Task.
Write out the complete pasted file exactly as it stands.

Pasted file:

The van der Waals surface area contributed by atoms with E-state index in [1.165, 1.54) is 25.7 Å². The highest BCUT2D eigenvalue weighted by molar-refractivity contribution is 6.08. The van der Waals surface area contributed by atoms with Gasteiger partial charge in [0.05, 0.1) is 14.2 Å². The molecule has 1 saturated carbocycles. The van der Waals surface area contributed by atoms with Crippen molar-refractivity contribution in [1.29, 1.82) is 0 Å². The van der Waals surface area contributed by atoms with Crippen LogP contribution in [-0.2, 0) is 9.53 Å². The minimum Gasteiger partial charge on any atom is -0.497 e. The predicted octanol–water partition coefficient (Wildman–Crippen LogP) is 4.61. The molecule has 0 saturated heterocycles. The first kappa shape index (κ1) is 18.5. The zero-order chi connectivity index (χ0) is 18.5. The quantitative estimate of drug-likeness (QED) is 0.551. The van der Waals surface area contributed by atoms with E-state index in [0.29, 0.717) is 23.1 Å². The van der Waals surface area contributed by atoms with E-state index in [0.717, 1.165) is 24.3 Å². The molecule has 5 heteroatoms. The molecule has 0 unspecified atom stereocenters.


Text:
The van der Waals surface area contributed by atoms with E-state index in [1.165, 1.54) is 25.7 Å². The highest BCUT2D eigenvalue weighted by molar-refractivity contribution is 6.08. The van der Waals surface area contributed by atoms with Gasteiger partial charge in [0.05, 0.1) is 14.2 Å². The molecule has 1 saturated carbocycles. The van der Waals surface area contributed by atoms with Crippen molar-refractivity contribution in [1.29, 1.82) is 0 Å². The van der Waals surface area contributed by atoms with Crippen LogP contribution in [-0.2, 0) is 9.53 Å². The minimum Gasteiger partial charge on any atom is -0.497 e. The predicted octanol–water partition coefficient (Wildman–Crippen LogP) is 4.61. The molecule has 0 saturated heterocycles. The first kappa shape index (κ1) is 18.5. The zero-order chi connectivity index (χ0) is 18.5. The quantitative estimate of drug-likeness (QED) is 0.551. The van der Waals surface area contributed by atoms with E-state index in [0.29, 0.717) is 23.1 Å². The van der Waals surface area contributed by atoms with E-state index in [0.717, 1.165) is 24.3 Å². The molecule has 5 heteroatoms. The molecule has 0 unspecified atom stereocenters.